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    Maybe I phrased the question wrong. I'm walking into a townhall meeting of those that care most about the town to ask why people aren't leaving their houses. – Josh Hibschman Oct 9 '14 at 18:53
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    Perhaps so -- your last sentence reads to me as asking if I identify with any of the bullets on your list of users who don't contribute. If I'm here reading this, the answer's all but certainly "No", and I'm not sure what you want from me. – jscs Oct 9 '14 at 18:54
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I'll take a stab at addressing the third category: users who want to answer questions, but don't.

I don't have hard statistics to back this up, just anecdotal observations. I've spent the last three years visiting and reading Meta almost every day and I was a part of the Japanese community for the first two years of beta.

From watching activity especially on the latter site (monthly votes, answers, edits, comments, meta participation, chat, etc.), there very definitely is a group of users that wants to answer questions, but feels they can't, so they try to contribute any other way they can. In discussions with those members, and being one myself, I see three general reasons why these people don't participate more:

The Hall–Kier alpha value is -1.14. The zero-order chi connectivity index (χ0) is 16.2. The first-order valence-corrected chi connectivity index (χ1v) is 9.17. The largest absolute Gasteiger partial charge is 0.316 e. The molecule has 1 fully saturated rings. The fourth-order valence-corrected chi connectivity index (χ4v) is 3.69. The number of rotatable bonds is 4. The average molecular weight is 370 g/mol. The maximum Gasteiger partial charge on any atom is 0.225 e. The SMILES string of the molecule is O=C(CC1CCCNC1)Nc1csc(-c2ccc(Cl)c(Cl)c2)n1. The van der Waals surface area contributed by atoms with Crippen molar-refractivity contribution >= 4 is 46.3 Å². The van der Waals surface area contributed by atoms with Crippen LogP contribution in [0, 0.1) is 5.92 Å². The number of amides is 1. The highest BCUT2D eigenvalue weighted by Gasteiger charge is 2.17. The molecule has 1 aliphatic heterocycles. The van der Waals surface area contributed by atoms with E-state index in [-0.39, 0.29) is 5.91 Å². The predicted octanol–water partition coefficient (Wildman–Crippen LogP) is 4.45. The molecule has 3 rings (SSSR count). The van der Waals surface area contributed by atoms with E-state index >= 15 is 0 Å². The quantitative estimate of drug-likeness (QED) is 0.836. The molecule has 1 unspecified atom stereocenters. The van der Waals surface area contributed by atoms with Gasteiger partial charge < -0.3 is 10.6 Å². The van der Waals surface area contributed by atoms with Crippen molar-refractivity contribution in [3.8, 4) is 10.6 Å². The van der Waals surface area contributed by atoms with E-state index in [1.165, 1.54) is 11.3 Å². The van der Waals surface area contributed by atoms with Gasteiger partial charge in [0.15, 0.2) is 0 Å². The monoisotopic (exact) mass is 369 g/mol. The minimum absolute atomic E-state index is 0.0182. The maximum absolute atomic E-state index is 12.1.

There's nothing to answer

Sure, there might be dozens of questions on the front page, but that doesn't mean everybody can answer them. Someone might really want to answer questions, but if the questions being asked are above their skill level or in topics they aren't interested in, they can have a really hard time finding questions to answer.

This is especially apparent on smaller sites that receive less than a dozen questions a day. If I want to be more active on the Board Game Stack Exchange but hate Magic: The Gathering, there are maybe two questions posted each day to choose from.